Michelin Chef, Cyrus Todiwala, is an avid Solgar user. We visited him at his restaurant, Café Spice in London, to find out more about why he takes supplements…
I think traditions are extremely important, because traditions are built over centuries, over years, over generations and traditions make the basis upon which we form everything. Traditions help to form the basis upon which you become creative, explorative and more dynamic. Following old recipes is good, modernising them is the ultimate thing, but never losing the focus on where it came from and what it means, and how it was derived.
The reasons for using the finest ingredients in cooking is based upon the simple fact that when you start good, you end good. Having the best ingredients that you can afford to buy for your business and then turning it into something that is representative of yourself to your customer is the very basis and the ethos upon which you build your business, so it’s extremely important.
I come from a culture that is purely reliant on, and that evolved around old remedies based on roots, herbs, spices and medicinal use. I prepare a homemade remedy ready for winter that includes turmeric, honey and ginger.
I think, even though we live in a very modern, very advanced, very electronic, science-driven, technology-driven society, wisdom comes from knowledge, wisdom comes from happenings, wisdom comes from experience, and I think if you forget the words of wisdom, no matter how challenging the modern technology is, and how much it gives you in return, you will have to delve into wisdom to succeed.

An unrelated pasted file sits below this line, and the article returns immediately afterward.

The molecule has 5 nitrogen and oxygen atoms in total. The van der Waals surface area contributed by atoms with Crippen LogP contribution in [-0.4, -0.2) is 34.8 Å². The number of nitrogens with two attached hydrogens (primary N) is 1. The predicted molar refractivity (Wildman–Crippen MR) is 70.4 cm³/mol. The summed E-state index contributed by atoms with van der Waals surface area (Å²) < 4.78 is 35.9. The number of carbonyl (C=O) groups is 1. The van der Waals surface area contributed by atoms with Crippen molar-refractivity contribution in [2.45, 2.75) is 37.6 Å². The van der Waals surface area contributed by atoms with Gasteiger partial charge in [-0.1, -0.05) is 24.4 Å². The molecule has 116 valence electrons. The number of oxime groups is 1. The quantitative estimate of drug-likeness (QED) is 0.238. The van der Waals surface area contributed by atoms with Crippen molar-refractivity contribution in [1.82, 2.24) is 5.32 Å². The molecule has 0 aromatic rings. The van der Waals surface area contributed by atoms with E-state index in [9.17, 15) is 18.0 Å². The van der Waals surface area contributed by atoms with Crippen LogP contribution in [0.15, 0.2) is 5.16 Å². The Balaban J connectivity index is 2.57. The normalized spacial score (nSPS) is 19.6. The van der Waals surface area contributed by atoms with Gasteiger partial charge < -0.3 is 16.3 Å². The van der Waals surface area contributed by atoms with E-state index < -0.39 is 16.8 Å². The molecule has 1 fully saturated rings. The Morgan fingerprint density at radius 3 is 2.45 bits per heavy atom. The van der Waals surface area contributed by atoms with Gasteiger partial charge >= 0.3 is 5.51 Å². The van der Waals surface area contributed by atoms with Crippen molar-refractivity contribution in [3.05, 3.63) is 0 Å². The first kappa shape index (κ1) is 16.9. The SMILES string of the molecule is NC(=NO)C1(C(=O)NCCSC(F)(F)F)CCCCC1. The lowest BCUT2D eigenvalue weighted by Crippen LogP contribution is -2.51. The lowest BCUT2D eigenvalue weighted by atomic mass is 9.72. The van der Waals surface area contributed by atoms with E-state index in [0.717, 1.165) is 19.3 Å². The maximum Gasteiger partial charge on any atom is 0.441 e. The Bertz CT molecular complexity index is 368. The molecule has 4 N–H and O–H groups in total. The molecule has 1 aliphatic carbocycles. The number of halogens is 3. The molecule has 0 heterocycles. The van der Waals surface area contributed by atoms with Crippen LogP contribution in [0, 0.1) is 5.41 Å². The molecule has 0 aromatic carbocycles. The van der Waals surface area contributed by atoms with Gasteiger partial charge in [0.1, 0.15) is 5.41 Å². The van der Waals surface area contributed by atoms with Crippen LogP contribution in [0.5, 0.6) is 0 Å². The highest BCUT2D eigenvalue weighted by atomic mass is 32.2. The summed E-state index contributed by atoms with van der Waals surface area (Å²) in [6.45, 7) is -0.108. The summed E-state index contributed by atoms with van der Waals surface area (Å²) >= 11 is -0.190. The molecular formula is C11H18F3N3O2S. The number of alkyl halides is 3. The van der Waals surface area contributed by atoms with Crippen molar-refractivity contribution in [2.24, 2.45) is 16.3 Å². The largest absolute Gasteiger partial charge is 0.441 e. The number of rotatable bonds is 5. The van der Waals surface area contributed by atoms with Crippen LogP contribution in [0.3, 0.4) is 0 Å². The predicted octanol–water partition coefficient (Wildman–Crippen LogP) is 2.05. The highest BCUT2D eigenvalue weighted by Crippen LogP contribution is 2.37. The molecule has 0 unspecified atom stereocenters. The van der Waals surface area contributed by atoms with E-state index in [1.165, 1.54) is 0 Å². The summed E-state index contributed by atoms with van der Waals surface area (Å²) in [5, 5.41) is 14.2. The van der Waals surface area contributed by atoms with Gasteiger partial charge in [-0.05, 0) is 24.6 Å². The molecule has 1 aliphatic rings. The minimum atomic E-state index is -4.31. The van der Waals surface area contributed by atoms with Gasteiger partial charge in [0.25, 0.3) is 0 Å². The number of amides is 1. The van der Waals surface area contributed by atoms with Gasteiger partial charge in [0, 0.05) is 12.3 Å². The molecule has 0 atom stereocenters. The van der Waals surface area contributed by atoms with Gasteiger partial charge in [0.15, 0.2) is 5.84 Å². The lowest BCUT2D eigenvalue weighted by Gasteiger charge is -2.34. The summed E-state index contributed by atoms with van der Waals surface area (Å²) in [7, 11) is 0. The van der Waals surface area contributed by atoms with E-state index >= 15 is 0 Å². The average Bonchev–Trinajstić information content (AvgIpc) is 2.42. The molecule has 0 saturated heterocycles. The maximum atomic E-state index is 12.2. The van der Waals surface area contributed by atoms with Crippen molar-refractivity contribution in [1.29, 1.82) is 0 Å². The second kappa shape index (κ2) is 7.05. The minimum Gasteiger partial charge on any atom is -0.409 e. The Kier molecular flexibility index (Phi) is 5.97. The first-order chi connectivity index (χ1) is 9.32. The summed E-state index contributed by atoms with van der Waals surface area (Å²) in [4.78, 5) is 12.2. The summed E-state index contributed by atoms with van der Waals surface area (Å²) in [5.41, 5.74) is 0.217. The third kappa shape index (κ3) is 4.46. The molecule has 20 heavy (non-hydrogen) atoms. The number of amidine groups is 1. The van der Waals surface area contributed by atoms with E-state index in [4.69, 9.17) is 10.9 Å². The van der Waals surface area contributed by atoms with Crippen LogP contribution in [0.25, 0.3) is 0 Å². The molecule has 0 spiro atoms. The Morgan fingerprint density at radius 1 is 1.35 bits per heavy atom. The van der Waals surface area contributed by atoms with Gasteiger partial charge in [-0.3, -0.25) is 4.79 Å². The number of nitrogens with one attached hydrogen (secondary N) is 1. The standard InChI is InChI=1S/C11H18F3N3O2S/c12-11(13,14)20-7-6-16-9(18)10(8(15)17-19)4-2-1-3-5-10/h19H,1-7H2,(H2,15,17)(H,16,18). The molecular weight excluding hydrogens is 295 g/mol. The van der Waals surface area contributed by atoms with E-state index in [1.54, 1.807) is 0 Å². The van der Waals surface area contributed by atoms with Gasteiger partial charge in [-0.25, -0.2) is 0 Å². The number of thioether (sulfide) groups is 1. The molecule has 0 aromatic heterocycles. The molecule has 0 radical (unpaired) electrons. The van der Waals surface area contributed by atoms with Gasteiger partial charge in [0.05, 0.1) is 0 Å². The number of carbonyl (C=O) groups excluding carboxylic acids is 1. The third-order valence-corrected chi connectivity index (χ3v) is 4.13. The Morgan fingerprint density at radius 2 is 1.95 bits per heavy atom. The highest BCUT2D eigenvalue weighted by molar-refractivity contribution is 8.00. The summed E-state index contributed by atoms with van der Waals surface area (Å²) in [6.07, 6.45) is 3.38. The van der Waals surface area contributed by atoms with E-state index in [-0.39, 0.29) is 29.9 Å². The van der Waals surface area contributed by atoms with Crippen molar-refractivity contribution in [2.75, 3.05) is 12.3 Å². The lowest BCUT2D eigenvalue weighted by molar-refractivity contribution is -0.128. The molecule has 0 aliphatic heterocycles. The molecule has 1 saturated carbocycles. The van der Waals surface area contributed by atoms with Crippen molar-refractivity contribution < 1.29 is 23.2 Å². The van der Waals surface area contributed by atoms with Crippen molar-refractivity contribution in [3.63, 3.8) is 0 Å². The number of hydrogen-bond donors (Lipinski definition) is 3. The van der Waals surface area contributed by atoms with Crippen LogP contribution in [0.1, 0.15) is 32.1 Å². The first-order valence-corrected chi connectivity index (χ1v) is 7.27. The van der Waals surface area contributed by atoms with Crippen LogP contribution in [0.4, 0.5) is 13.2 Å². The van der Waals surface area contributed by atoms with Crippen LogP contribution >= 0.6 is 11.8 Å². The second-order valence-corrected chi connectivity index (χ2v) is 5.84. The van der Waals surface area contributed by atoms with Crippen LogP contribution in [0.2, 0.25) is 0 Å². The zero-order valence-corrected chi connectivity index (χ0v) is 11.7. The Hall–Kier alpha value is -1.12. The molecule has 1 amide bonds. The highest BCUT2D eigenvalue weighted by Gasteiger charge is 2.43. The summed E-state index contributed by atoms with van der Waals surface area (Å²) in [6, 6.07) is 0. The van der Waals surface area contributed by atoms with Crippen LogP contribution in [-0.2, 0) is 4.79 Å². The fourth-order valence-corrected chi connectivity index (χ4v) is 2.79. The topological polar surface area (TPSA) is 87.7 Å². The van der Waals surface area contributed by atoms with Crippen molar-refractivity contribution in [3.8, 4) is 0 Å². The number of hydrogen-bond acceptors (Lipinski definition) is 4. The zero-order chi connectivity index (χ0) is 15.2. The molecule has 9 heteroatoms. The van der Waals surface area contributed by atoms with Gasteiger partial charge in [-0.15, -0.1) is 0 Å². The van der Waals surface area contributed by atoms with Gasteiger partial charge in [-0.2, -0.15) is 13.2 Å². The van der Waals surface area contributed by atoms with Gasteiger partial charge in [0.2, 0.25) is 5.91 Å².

Made using naturally sourced ingredients and innovating since 1947, Solgar is your perfect supplement to good health – 98% of Solgar consumers recommend the brand*
*Global Praxis online shopper survey 2017, which included 3,882 VMS consumers.
Energy is extremely important and can be easily overlooked. In part two of his Winter Energy Series, Ian Marber walks us through the process of including small influences to our diets and exercise levels.
January is a notorious energy-sapper so it’s not surprising that at this time of year, we find ourselves searching for small changes we can make to improve our energy levels to keep us on track. In part one of his Winter Energy Series, Ian Marber walks us through the fundamentals of Energy Metabolism.
We don’t think about it much but we live happily and symbiotically with trillions of bacteria every day. These bacteria are generally referred to as the human microbiome. The fine balance between these friendly and other disease-causing bacteria helps to keep us well.